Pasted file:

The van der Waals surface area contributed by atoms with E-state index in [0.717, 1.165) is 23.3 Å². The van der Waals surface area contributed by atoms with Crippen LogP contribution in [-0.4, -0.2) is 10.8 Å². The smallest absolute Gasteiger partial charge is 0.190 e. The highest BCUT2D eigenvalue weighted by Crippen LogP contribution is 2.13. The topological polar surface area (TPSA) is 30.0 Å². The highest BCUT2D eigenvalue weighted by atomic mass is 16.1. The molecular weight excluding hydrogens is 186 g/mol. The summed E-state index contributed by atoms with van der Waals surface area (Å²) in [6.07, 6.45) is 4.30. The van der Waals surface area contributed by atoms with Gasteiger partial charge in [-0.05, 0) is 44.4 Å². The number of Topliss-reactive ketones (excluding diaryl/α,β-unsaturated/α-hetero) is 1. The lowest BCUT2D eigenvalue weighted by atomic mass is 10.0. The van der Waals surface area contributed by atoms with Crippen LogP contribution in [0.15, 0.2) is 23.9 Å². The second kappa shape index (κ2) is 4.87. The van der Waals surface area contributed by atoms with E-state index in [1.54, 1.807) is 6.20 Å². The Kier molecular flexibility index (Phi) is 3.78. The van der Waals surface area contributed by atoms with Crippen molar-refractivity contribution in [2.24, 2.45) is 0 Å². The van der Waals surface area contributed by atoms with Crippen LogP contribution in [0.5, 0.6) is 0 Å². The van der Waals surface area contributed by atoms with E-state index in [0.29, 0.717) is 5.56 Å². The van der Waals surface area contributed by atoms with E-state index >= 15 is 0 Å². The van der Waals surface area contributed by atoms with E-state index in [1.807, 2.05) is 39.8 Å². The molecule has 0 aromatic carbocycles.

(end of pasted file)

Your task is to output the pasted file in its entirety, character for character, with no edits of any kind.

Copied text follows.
The van der Waals surface area contributed by atoms with E-state index in [0.717, 1.165) is 23.3 Å². The van der Waals surface area contributed by atoms with Crippen LogP contribution in [-0.4, -0.2) is 10.8 Å². The smallest absolute Gasteiger partial charge is 0.190 e. The highest BCUT2D eigenvalue weighted by Crippen LogP contribution is 2.13. The topological polar surface area (TPSA) is 30.0 Å². The highest BCUT2D eigenvalue weighted by atomic mass is 16.1. The molecular weight excluding hydrogens is 186 g/mol. The summed E-state index contributed by atoms with van der Waals surface area (Å²) in [6.07, 6.45) is 4.30. The van der Waals surface area contributed by atoms with Gasteiger partial charge in [-0.05, 0) is 44.4 Å². The number of Topliss-reactive ketones (excluding diaryl/α,β-unsaturated/α-hetero) is 1. The lowest BCUT2D eigenvalue weighted by atomic mass is 10.0. The van der Waals surface area contributed by atoms with Crippen LogP contribution in [0.15, 0.2) is 23.9 Å². The second kappa shape index (κ2) is 4.87. The van der Waals surface area contributed by atoms with E-state index in [1.54, 1.807) is 6.20 Å². The Kier molecular flexibility index (Phi) is 3.78. The van der Waals surface area contributed by atoms with Crippen molar-refractivity contribution in [2.24, 2.45) is 0 Å². The van der Waals surface area contributed by atoms with Crippen LogP contribution in [0.5, 0.6) is 0 Å². The van der Waals surface area contributed by atoms with E-state index in [0.29, 0.717) is 5.56 Å². The van der Waals surface area contributed by atoms with E-state index >= 15 is 0 Å². The van der Waals surface area contributed by atoms with E-state index in [1.807, 2.05) is 39.8 Å². The molecule has 0 aromatic carbocycles.